For Botta, the dignity of architecture results not from intuition, but from architecture’s own rules and from history. He proposes that history is the place where architecture finds and defines its meaning. Form and meaning are determined through the relationship to historical buildings, especially the local Romanesque and baroque churches. New meanings can be derived only from these familiar themes, and it is only secondarily that meaning is created through sociocultural usage. Botta’s designs aim to contrast physical, social, and cultural traditions to the transient phenomena of modern life.

Botta began in the 1960s, with designs that were inspired by the postwar work of his idols: Le Corbusier and Louis Kahn. During the 1970s, he transformed his theories into buildings that had a strong formal quality. The Bianchi House (1973) in Riva San Vitale is a mysterious, isolated tower that stands up to the surrounding mountains. It is defined by corner supports and a roof slab, and allows outside views by increasing the opening of the construction shell as it rises. The confrontational position of the house to its site emerges in the entrance bridge, which articulates the detachment between natural and man-made, resulting in stark, bizarre forms.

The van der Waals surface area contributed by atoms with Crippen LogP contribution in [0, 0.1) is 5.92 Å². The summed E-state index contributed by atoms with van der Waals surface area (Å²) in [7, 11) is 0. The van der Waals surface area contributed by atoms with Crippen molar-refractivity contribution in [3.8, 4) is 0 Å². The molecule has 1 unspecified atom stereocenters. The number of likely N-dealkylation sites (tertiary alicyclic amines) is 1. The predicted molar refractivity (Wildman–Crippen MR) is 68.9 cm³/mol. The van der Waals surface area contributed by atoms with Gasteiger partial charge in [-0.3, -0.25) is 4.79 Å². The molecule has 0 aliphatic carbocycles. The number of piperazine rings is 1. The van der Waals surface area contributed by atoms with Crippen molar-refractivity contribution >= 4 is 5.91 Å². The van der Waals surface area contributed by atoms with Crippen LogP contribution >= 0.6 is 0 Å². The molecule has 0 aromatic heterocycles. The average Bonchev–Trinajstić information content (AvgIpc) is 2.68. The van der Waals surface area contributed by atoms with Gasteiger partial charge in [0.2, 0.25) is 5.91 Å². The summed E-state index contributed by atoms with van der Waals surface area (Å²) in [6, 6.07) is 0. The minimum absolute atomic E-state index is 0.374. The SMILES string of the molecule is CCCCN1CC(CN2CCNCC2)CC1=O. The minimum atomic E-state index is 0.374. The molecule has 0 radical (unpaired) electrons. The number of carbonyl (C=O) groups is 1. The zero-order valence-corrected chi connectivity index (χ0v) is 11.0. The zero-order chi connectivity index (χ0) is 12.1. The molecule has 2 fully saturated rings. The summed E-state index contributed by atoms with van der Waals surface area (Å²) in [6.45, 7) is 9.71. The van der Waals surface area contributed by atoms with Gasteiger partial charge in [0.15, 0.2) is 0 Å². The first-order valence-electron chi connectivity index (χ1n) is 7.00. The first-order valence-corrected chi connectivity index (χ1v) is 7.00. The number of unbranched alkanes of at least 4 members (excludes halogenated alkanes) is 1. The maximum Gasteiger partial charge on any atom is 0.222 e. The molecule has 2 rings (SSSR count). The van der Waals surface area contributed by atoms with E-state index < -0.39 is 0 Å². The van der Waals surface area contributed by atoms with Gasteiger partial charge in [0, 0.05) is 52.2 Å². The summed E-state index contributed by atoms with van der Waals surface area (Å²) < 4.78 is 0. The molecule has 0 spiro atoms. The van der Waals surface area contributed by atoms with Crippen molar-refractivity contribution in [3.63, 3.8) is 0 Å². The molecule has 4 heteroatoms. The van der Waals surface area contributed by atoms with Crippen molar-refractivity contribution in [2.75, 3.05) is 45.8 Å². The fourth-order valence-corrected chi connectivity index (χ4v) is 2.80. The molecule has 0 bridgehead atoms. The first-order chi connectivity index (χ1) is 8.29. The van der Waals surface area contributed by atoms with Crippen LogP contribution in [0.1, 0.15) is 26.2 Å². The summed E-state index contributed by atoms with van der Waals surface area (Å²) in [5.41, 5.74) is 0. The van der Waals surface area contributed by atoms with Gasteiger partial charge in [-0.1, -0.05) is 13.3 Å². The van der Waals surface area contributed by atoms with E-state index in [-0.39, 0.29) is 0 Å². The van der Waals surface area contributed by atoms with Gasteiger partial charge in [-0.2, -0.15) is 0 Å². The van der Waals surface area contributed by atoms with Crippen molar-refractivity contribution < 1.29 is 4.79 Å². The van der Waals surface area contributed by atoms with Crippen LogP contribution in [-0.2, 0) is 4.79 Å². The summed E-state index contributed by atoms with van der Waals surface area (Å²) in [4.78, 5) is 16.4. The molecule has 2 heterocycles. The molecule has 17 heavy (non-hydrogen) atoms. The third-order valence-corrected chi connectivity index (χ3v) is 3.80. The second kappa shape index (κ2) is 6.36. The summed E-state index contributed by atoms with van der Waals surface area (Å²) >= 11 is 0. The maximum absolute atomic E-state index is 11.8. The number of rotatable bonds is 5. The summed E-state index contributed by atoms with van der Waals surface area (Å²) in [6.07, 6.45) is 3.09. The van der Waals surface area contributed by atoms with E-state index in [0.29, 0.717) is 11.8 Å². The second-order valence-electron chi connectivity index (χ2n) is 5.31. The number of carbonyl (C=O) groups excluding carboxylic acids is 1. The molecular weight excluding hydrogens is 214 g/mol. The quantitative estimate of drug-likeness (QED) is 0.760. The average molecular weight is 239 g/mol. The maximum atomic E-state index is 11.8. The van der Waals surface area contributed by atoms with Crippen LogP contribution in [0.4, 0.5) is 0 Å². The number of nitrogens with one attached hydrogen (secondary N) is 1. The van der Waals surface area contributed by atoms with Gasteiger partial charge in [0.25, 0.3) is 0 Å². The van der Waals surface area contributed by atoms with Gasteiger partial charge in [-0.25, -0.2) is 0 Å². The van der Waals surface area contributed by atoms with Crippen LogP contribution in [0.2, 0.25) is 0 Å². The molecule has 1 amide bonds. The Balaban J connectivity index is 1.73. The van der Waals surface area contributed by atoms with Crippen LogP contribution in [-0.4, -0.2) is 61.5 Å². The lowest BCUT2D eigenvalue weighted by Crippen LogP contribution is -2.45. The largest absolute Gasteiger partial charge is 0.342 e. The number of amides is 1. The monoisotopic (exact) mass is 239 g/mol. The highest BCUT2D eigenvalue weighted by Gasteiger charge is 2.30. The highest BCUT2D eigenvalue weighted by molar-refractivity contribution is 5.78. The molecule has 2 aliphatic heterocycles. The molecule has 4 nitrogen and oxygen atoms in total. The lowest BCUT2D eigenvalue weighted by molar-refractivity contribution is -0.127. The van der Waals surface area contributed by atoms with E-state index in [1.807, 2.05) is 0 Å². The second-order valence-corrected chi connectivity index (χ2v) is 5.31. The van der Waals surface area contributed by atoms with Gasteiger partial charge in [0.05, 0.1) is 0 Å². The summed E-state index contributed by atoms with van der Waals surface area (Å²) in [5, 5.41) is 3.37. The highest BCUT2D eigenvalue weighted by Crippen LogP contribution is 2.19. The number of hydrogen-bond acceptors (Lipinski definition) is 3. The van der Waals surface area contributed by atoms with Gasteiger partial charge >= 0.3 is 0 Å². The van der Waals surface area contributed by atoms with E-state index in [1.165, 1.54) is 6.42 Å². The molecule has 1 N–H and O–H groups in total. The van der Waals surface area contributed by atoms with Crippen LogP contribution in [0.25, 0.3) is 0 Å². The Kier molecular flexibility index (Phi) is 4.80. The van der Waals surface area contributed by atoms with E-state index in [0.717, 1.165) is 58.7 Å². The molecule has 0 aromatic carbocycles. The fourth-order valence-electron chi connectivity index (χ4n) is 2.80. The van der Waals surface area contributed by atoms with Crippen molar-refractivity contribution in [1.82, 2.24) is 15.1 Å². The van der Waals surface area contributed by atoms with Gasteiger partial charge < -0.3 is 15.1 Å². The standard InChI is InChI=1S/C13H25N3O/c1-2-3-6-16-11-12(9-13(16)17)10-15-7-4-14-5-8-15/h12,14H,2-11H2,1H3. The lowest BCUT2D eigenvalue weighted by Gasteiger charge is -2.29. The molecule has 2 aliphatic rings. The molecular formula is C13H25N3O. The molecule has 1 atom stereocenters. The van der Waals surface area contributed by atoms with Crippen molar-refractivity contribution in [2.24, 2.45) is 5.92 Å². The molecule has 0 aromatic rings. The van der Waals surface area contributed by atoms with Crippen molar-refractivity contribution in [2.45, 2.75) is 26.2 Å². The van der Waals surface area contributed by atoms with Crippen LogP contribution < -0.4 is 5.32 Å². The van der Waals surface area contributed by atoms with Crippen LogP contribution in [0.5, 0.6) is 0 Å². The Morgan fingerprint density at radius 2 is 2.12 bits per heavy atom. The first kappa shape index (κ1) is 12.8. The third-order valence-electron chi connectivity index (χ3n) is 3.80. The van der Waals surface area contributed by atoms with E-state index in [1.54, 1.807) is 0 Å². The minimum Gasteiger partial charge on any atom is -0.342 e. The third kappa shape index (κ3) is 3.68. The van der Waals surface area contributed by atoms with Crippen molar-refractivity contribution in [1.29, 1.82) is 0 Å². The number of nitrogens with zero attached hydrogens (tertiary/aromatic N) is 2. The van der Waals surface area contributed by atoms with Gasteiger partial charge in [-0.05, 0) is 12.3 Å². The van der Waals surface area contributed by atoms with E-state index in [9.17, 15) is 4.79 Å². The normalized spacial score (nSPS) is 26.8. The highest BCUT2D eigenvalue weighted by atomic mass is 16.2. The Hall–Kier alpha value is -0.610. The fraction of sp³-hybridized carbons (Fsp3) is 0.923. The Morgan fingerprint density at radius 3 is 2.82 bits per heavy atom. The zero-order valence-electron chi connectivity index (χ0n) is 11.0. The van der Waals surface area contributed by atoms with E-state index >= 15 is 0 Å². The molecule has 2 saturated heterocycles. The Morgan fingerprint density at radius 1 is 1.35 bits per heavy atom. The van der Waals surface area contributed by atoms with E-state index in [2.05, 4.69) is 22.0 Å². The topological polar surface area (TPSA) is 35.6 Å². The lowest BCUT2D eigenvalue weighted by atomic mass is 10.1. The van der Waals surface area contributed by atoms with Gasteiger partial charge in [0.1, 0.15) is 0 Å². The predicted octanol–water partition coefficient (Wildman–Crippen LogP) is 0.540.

Botta’s buildings impress through their strong image quality, which might be interpreted as cultural resistance intent on a new order and meaning. The houses are devoid of clustered compositions or extensions. The massive exterior walls establish a sharp datum. Through such devices, the Casa Rotonda (1981) in Stabio establishes an unexpected presence within an anonymous context. The building is derived from geometric form. The seemingly impenetrable, cylindrical shape contrasts with the large cuts in its surface and suggests an opposition between fortification and openness. The Casa Rotonda questions our assumptions concerning the nature of dwellings; conventional or traditional elements are eliminated. Moreover, everything is subordinated to form. The interior is laid out symmetrically around the central slot of the stairwell and skylight, and rooms are irregular, leftover spaces resulting from inserting a rectangular grid into the house’s cylinder.